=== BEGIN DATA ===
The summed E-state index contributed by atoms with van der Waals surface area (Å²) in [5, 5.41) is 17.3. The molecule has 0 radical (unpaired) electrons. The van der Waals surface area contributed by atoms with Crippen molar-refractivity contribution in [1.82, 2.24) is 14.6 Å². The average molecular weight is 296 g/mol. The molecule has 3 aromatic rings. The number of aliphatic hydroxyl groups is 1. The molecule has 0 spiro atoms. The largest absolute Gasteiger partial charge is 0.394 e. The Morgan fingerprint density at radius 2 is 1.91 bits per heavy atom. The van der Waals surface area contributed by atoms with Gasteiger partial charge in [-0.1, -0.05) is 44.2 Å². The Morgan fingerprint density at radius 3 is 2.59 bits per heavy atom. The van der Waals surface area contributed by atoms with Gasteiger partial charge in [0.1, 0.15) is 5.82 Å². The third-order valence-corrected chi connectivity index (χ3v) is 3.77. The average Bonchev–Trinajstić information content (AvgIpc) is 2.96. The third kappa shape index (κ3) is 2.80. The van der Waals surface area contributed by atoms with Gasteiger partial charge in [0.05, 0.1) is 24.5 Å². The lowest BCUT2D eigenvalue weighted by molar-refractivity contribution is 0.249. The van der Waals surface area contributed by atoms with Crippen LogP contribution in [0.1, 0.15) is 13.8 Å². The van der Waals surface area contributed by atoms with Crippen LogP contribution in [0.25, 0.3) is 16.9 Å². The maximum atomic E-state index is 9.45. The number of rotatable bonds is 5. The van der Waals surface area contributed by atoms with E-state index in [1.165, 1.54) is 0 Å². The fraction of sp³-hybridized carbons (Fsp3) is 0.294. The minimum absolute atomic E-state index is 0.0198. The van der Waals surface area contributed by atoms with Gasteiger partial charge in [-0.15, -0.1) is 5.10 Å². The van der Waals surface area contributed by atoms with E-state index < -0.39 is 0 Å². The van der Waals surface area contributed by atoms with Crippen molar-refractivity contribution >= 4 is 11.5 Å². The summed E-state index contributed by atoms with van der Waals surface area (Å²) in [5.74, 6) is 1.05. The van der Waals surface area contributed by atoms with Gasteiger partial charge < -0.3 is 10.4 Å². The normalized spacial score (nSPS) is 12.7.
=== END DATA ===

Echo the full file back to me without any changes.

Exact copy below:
The summed E-state index contributed by atoms with van der Waals surface area (Å²) in [5, 5.41) is 17.3. The molecule has 0 radical (unpaired) electrons. The van der Waals surface area contributed by atoms with Crippen molar-refractivity contribution in [1.82, 2.24) is 14.6 Å². The average molecular weight is 296 g/mol. The molecule has 3 aromatic rings. The number of aliphatic hydroxyl groups is 1. The molecule has 0 spiro atoms. The largest absolute Gasteiger partial charge is 0.394 e. The Morgan fingerprint density at radius 2 is 1.91 bits per heavy atom. The van der Waals surface area contributed by atoms with Gasteiger partial charge in [-0.1, -0.05) is 44.2 Å². The Morgan fingerprint density at radius 3 is 2.59 bits per heavy atom. The van der Waals surface area contributed by atoms with Gasteiger partial charge in [0.1, 0.15) is 5.82 Å². The third-order valence-corrected chi connectivity index (χ3v) is 3.77. The average Bonchev–Trinajstić information content (AvgIpc) is 2.96. The third kappa shape index (κ3) is 2.80. The van der Waals surface area contributed by atoms with Gasteiger partial charge in [0.05, 0.1) is 24.5 Å². The lowest BCUT2D eigenvalue weighted by molar-refractivity contribution is 0.249. The van der Waals surface area contributed by atoms with Crippen LogP contribution in [0.1, 0.15) is 13.8 Å². The van der Waals surface area contributed by atoms with Crippen LogP contribution in [0.25, 0.3) is 16.9 Å². The maximum atomic E-state index is 9.45. The number of rotatable bonds is 5. The van der Waals surface area contributed by atoms with E-state index in [1.165, 1.54) is 0 Å². The fraction of sp³-hybridized carbons (Fsp3) is 0.294. The minimum absolute atomic E-state index is 0.0198. The van der Waals surface area contributed by atoms with Gasteiger partial charge in [-0.15, -0.1) is 5.10 Å². The van der Waals surface area contributed by atoms with E-state index < -0.39 is 0 Å². The van der Waals surface area contributed by atoms with Crippen molar-refractivity contribution >= 4 is 11.5 Å². The summed E-state index contributed by atoms with van der Waals surface area (Å²) in [5.74, 6) is 1.05. The van der Waals surface area contributed by atoms with Gasteiger partial charge < -0.3 is 10.4 Å². The normalized spacial score (nSPS) is 12.7.